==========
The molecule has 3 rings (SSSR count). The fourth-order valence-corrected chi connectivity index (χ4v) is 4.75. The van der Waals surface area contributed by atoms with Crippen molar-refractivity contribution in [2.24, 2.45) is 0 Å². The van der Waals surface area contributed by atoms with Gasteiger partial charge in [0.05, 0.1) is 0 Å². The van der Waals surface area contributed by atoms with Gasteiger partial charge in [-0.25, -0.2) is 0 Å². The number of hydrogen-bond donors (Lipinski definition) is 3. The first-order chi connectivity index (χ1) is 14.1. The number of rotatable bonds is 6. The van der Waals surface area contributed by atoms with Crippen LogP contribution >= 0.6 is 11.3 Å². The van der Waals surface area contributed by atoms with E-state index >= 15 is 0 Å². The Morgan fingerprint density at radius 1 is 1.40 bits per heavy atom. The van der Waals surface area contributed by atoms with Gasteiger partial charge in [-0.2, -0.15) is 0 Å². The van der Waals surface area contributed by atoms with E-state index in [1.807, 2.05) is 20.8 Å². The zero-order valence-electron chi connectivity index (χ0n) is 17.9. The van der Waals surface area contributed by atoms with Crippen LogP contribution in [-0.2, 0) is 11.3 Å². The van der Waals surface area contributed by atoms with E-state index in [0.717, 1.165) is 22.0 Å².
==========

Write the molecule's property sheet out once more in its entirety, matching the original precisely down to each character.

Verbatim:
The molecule has 3 rings (SSSR count). The fourth-order valence-corrected chi connectivity index (χ4v) is 4.75. The van der Waals surface area contributed by atoms with Crippen molar-refractivity contribution in [2.24, 2.45) is 0 Å². The van der Waals surface area contributed by atoms with Gasteiger partial charge in [0.05, 0.1) is 0 Å². The van der Waals surface area contributed by atoms with Gasteiger partial charge in [-0.25, -0.2) is 0 Å². The number of hydrogen-bond donors (Lipinski definition) is 3. The first-order chi connectivity index (χ1) is 14.1. The number of rotatable bonds is 6. The van der Waals surface area contributed by atoms with Crippen LogP contribution >= 0.6 is 11.3 Å². The van der Waals surface area contributed by atoms with E-state index >= 15 is 0 Å². The Morgan fingerprint density at radius 1 is 1.40 bits per heavy atom. The van der Waals surface area contributed by atoms with Gasteiger partial charge in [-0.2, -0.15) is 0 Å². The van der Waals surface area contributed by atoms with E-state index in [1.807, 2.05) is 20.8 Å². The zero-order valence-electron chi connectivity index (χ0n) is 17.9. The van der Waals surface area contributed by atoms with Crippen LogP contribution in [-0.2, 0) is 11.3 Å². The van der Waals surface area contributed by atoms with E-state index in [0.717, 1.165) is 22.0 Å².